Giving visibility to leadership is important.
People want to see the faces and know the humans behind the titles at the top of the org chart.
It can be even more powerful to give visibility to the rest of the organization. Often, internal communicators focus on the folks at the top and don’t give much coverage to the employees who are making the products, delivering the service, closing the sales, coding the platforms—not to mention staff in HR, accounting, marketing and more who support those people.
Here are five ways to create more visibility for the people doing the real work of the company:
1. Quote them in articles: On the intranet or in your employee publications, use regular employees as sources rather than always quoting someone from the corner offices. When you’re covering a new product or a new plant, giving examples of collaboration or innovation, illustrating how the values of the company are used at work, the rank-and-file people will have insights and comments that other employees will want to read.
2. Shoot employee photos: This is not about snapping someone’s headshot standing against a beige cubicle wall. Invest in talented photographers to shoot employees in context of their work. Then use that library of employee photography to illustrate everything from your intranet to digital signage to the annual report. If you have multiple locations and types of workplaces, try shooting at three to five places a year and building the library over time.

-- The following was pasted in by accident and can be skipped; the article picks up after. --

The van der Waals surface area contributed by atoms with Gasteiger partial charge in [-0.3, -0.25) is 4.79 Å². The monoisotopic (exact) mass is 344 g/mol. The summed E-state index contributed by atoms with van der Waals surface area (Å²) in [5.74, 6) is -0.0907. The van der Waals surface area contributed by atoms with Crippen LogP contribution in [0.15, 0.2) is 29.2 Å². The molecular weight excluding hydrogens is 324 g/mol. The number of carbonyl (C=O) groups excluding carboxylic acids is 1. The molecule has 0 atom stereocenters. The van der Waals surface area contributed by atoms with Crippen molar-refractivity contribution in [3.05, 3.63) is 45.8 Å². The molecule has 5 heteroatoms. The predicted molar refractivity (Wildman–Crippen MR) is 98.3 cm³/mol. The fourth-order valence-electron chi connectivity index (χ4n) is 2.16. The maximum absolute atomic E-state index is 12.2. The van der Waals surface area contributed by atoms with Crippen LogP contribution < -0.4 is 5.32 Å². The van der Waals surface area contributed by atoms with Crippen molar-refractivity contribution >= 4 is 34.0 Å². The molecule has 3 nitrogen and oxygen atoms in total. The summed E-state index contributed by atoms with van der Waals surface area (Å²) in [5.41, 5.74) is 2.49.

3. Build an employee culture team: Establish a small group of mid-level employees who represent diversity, and invite them to be conduits for the culture. You might start with an off-site gathering where the team can bond, with leaders on hand to talk about the culture, where the company is going and what it stands for. Then use this team to give culture presentations to their colleagues and to report back to leaders on employee questions, concerns, progress and setbacks. When you have a major change down the road, you’ll be glad to have this cadre of influencers in place.
RELATED: Learn best practices to break through the clutter and connect with employees at the Internal Communicators Summit.
4. Create a peer-to-peer recognition program: Top-down recognition is great, but it can be just as powerful to be applauded by one’s co-workers. Establish a periodic recognition program in which employees drive the process of who among them gets recognized.
5. Help them see the value of their roles: This is the big one—and it lies at the heart of employees’ feeling celebrated rather than invisible. If you can draw a line, in employees’ minds, that leads directly from what they do every day to the vision and success of the company, you create a powerful shift. Help employees see how their individual roles contribute, and make sure they see leaders recognizing their contributions as well.
Elizabeth Cogswell Baskin is the CEO and Executive Creative Director of Tribe, an internal communications agency working with national and global brands to build employee engagement. A version of this article first appeared on Tribe’s blog.